I know this is supposed to be Teens on the Tenth and I am aware it’s the 11th but I got ENGAGED this weekend so finishing proofreading this post took a back seat to drinking champagne and screeching on the phone with my friends! Still crazy excited and having a hard time focusing on getting back to reality and working today! Okay – personal side story over and onto the post:
I have to admit. I have been dreading this topic. It is by far the most challenging issue that I have with preteens and teens. The big kahuna (no pun intended) – dealing with sexual behaviors and the joys (or horrors) of puberty. Just writing these first few lines gives me anxiety. It’s so awkward, difficult, and – let’s be honest – taboo. But it shouldn’t be. We need to have these conversations out in the open because this is something every single teacher and parent of teenagers will deal with. We desperately need more resources and awareness to deal with this challenging life transition.
If you have any brilliant insight, things that haven’t worked, funny stories, whatever, PLEASE share!
Puberty issues range from appropriate touching, menstruation, masturbation, hygiene/grooming, etc. The most critical I face is teaching ‘no hands in pants.’ The hands in pants can usually lead to other ‘exploratory touching’ if you catch my drift. In my experience, you there are two major schools or thoughts: you can teach students to never engage in that behavior or you can teach them to do it in a private place. As far as the private place – you can teach that bathrooms are appropriate for privacy. I prefer the “not in school” approach which doesn’t always work but I attempt.
I use social stories and visuals as my main means of teaching about puberty and sexual changes. In the past when I had a girl student who began menstruating while during the years she was in my classroom, she used a daily social story. The story obviously contained some ‘private’ information so I made the social story on a powerpoint and recorded my voice reading it. That way she could listen to in private each day (using headphones). This was hugely successful and made her much more comfortable with this challenging time.
Some great advice a consultant gave me a few years ago regarding inappropriate touching – was that no reinforcer will ever be as powerful or as reinforcing as the touching. No amount of iPad or gummy candy can replace or override the naturally reinforcing stimulation. Ugh. So true – which makes it even more difficult. So basically you can’t out reinforce this but you teach discrimination skills – ie. you can do it here but not here.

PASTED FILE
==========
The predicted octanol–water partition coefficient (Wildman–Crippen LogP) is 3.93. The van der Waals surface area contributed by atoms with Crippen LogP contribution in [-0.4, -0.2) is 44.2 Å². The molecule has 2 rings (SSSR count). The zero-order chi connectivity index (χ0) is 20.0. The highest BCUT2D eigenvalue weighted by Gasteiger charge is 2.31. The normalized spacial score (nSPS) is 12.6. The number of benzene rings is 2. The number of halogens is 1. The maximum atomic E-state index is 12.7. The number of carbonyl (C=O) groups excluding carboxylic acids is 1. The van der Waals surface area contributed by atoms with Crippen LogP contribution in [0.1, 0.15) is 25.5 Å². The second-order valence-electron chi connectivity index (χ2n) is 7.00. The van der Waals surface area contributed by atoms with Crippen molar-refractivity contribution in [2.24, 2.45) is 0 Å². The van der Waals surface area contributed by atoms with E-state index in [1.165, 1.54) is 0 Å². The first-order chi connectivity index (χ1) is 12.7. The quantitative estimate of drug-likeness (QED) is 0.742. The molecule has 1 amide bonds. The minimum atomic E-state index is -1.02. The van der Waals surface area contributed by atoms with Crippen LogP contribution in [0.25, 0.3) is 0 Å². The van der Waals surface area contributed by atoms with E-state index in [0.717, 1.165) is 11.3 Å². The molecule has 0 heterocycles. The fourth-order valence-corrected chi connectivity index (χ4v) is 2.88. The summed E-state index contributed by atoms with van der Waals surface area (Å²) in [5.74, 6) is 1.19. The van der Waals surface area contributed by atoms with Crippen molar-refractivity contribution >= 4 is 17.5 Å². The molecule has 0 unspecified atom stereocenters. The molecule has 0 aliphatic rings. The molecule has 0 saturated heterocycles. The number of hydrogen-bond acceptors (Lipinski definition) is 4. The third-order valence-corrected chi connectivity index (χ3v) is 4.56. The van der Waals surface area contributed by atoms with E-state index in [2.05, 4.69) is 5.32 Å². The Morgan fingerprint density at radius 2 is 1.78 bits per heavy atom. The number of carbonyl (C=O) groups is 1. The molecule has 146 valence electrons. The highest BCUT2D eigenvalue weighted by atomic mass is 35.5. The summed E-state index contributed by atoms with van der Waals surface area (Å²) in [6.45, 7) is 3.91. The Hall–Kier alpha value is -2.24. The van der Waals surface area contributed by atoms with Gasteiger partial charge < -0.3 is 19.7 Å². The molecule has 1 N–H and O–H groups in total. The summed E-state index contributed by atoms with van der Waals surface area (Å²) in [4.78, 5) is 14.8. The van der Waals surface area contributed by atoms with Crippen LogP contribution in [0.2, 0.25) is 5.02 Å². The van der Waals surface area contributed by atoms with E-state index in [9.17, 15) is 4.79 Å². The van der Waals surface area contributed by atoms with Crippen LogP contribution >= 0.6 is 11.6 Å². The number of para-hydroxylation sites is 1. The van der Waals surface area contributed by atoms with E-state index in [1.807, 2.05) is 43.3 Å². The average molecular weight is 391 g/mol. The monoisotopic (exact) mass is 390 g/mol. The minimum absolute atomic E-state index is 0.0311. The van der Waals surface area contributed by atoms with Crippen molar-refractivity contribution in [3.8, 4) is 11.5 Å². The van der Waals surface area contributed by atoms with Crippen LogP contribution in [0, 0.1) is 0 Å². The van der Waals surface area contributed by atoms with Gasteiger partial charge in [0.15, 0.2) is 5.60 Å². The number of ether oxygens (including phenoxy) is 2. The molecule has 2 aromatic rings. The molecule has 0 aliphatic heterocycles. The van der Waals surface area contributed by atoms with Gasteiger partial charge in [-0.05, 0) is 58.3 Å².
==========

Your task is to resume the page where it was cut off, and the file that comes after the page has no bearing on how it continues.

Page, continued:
For male students who like to, um, “have fun” in class, I use phases like “hands on desk” or I have students show me their “nice hands” (hands folded). And for some students I send them to the bathroom often in order to avoid this happening in class and that has helped tremendously! (I know it’s kinda terrible to think about, but if they’re going to do it anyway, the bathroom is a much better place to be!) I have avoided discussing this in class but have sent social stories home so that the parents can discuss this with their young adult. Social stories that I have sent home include, shaving, getting your period, masturbation, and others. I use this book – Taking Care of Myself: A Hygiene, Puberty and Personal Curriculum for Young People with Autism – By Mary Wrobel
And this book – Attainment’s Health Growth and Development – https://www.attainmentcompany.com/health-growth-development – This one is written with picture symbols.
Both books have resources that I use in class and stories that I send home.
Also, in class I talk about private and public places and behaviors and the differences between those two.
This is a great Boardmaker share activity on sorting private and public behaviors – https://www.boardmakershare.com/Activity/1715654/Public-or-Private-Sort-Places
Social stories are a great resource and I love Brie’s idea of sending social stories home for parents to use. It is our job as teachers to support parents and provide resources. Since this topic is traditionally a ‘parent lead’ issue – sending home social stories is an excellent intervention.
Download this “no hands in pants” social story for free:
Kids Can Dream has a whole long list of links to a variety of social stories organized by type. Bookmark this page!
Here is a list of some book resources:
Girls Growing Up on the Autism Spectrum: What Parents and Professionals Should Know About the Pre-teen and Teenage Years by Shana Nichols
Sex, Puberty, and All That Stuff: A Guide to Growing Up by Jacqui Bailey is a more detailed book about puberty, dating and sex.
Period.: A Girl’s Guide by JoAnn Loulan (2001 version)
I like this Hand Out by amaze.org as a quick reference guide for parents. It’s nice to have references like this easily accessible to give to parents in times of crisis. Sometimes I feel helpless and even handing a pamphlet or packet makes me feel somewhat prepared.
Autism One has a link to an entire presentation dedicated to puberty. Lots of great points and great resources!
Please share your other ideas and stories! 🙂